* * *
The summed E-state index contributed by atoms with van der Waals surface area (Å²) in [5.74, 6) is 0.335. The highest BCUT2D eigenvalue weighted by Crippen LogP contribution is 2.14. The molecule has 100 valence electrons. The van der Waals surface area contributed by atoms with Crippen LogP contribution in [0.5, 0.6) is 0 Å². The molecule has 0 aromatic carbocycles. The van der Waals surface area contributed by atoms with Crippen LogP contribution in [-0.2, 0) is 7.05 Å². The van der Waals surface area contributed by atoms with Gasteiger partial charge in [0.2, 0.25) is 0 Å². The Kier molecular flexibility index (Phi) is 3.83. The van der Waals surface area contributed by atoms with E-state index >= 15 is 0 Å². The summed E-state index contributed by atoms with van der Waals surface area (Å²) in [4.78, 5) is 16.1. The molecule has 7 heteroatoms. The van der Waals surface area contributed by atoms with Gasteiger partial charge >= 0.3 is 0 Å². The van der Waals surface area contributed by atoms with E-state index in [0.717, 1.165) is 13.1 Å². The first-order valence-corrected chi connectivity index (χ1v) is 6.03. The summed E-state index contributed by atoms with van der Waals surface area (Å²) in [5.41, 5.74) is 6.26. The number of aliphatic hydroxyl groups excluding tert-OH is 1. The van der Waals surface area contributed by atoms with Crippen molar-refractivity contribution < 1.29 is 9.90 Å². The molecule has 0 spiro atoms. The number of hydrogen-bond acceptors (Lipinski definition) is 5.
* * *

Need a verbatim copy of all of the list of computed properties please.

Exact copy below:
The summed E-state index contributed by atoms with van der Waals surface area (Å²) in [5.74, 6) is 0.335. The highest BCUT2D eigenvalue weighted by Crippen LogP contribution is 2.14. The molecule has 100 valence electrons. The van der Waals surface area contributed by atoms with Crippen LogP contribution in [0.5, 0.6) is 0 Å². The molecule has 0 aromatic carbocycles. The van der Waals surface area contributed by atoms with Crippen LogP contribution in [-0.2, 0) is 7.05 Å². The van der Waals surface area contributed by atoms with Gasteiger partial charge in [0.2, 0.25) is 0 Å². The Kier molecular flexibility index (Phi) is 3.83. The van der Waals surface area contributed by atoms with E-state index >= 15 is 0 Å². The summed E-state index contributed by atoms with van der Waals surface area (Å²) in [4.78, 5) is 16.1. The molecule has 7 heteroatoms. The van der Waals surface area contributed by atoms with Gasteiger partial charge >= 0.3 is 0 Å². The van der Waals surface area contributed by atoms with E-state index in [0.717, 1.165) is 13.1 Å². The first-order valence-corrected chi connectivity index (χ1v) is 6.03. The summed E-state index contributed by atoms with van der Waals surface area (Å²) in [5.41, 5.74) is 6.26. The number of aliphatic hydroxyl groups excluding tert-OH is 1. The van der Waals surface area contributed by atoms with Crippen molar-refractivity contribution < 1.29 is 9.90 Å². The molecule has 0 spiro atoms. The number of hydrogen-bond acceptors (Lipinski definition) is 5.